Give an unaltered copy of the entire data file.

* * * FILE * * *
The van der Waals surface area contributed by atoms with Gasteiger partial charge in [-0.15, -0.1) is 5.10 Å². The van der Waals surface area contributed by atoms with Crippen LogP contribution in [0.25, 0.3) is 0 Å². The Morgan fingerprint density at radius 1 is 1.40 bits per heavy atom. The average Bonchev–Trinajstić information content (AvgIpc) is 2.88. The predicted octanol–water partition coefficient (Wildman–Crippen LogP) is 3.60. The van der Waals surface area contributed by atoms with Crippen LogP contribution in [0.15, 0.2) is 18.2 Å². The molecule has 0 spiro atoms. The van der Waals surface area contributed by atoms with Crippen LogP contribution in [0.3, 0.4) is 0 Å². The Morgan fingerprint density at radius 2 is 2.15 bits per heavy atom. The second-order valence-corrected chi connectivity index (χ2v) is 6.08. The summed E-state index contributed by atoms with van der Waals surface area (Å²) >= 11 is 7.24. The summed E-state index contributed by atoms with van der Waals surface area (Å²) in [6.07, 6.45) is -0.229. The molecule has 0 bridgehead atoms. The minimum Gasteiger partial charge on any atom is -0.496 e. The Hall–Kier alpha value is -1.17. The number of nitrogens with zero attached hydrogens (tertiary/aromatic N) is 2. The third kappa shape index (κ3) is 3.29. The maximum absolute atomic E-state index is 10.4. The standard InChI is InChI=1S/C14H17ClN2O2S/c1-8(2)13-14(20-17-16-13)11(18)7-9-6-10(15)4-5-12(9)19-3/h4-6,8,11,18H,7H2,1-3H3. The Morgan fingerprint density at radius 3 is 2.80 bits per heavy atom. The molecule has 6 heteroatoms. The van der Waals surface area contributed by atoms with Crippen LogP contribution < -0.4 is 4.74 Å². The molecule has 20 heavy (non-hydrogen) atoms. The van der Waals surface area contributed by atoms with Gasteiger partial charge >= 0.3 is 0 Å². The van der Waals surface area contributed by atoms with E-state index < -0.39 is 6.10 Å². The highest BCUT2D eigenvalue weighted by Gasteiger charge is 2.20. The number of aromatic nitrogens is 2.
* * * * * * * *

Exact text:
The van der Waals surface area contributed by atoms with Gasteiger partial charge in [-0.15, -0.1) is 5.10 Å². The van der Waals surface area contributed by atoms with Crippen LogP contribution in [0.25, 0.3) is 0 Å². The Morgan fingerprint density at radius 1 is 1.40 bits per heavy atom. The average Bonchev–Trinajstić information content (AvgIpc) is 2.88. The predicted octanol–water partition coefficient (Wildman–Crippen LogP) is 3.60. The van der Waals surface area contributed by atoms with Crippen LogP contribution in [0.15, 0.2) is 18.2 Å². The molecule has 0 spiro atoms. The van der Waals surface area contributed by atoms with Crippen LogP contribution in [0.3, 0.4) is 0 Å². The Morgan fingerprint density at radius 2 is 2.15 bits per heavy atom. The second-order valence-corrected chi connectivity index (χ2v) is 6.08. The summed E-state index contributed by atoms with van der Waals surface area (Å²) >= 11 is 7.24. The summed E-state index contributed by atoms with van der Waals surface area (Å²) in [6.07, 6.45) is -0.229. The molecule has 0 bridgehead atoms. The minimum Gasteiger partial charge on any atom is -0.496 e. The Hall–Kier alpha value is -1.17. The number of nitrogens with zero attached hydrogens (tertiary/aromatic N) is 2. The third kappa shape index (κ3) is 3.29. The maximum absolute atomic E-state index is 10.4. The standard InChI is InChI=1S/C14H17ClN2O2S/c1-8(2)13-14(20-17-16-13)11(18)7-9-6-10(15)4-5-12(9)19-3/h4-6,8,11,18H,7H2,1-3H3. The Morgan fingerprint density at radius 3 is 2.80 bits per heavy atom. The molecule has 6 heteroatoms. The van der Waals surface area contributed by atoms with Crippen LogP contribution < -0.4 is 4.74 Å². The molecule has 20 heavy (non-hydrogen) atoms. The van der Waals surface area contributed by atoms with Gasteiger partial charge >= 0.3 is 0 Å². The van der Waals surface area contributed by atoms with E-state index < -0.39 is 6.10 Å². The highest BCUT2D eigenvalue weighted by Gasteiger charge is 2.20. The number of aromatic nitrogens is 2.